“In many ways, our families are in a battle- a battle of priorities. If we don’t take the time to account for all the movement of our family now and then, we can easily become overwhelmed with all that we have to do.” p. 70
Pastor Barry Bandara gives us an excellent blueprint for developing our own “Dream House.” The book is humorous, insightful and usable. Often books on parenting place a massive guilt burden on parents. Make no mistake about it, there are times when you will say ouch. Overwhelming, you’ll walk away saying “I can do this!” We need more resources that are refreshingly humorous while also giving clearly communicated wisdom.
Taking from the three best sources possible: God’s Word, wisdom from others and his own failures & success, Barry takes us through the various “rooms” of our dream house and how it relates to family. Along with each chapter and at the end, Barry also shares resources he and his wife found helpful. The metaphor and the warmth of his writing keep the principles understandable and approachable. (Some books I’ve read you almost need a PhD to understand them!)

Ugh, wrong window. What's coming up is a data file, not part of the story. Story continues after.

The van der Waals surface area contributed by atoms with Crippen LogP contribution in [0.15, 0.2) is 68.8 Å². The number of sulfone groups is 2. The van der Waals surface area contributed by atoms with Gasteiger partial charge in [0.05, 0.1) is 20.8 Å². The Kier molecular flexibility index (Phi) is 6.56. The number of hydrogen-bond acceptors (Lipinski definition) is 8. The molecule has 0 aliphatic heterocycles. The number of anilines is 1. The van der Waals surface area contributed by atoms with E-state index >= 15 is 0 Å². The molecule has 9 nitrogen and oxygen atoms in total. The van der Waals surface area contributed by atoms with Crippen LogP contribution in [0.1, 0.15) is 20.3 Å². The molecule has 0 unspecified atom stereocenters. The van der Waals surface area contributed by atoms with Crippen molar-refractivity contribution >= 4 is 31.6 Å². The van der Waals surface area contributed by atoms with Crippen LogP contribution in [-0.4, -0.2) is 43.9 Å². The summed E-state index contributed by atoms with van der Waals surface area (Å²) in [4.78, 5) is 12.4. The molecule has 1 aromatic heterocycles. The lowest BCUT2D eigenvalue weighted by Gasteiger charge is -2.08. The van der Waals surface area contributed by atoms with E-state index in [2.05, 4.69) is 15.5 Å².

The big win
Dream House is written by a man who practices what he preaches. I’ve had the privilege to serve with Pastor Barry and to see him as a father. He practices what he preaches. I’m a better husband and father because of his ministry. Often with family resources we ask: will this work? The answer is yes.
What is helpful is the book gives us principles and not programs to add in our homes. Dream House gives you what needs to be done, how it can be done, as well as other resources to do it. This leaves the book highly adaptable for different family contexts. The questions at the end of each chapter are also helpful to figure out how to apply what was said in your own family.
Pastor Barry presents a 10 year rule in his book. The idea is to think 10 years down the road. If your child is 2 how do I want them to act when they are 12, and so on. Dream House is a book I’d highly recommend for marriage counseling. It gives a blue print of raising a healthy family and many of the needed principles need to start before kids. You may think “we’re just getting married,” but kids are not that far off.
The bottom line:
Dream House is an excellent resource on leading your family well. It’s written with a warmth and practicality often lacking. I’m looking forward to using Dream House in my own ministry and my own family.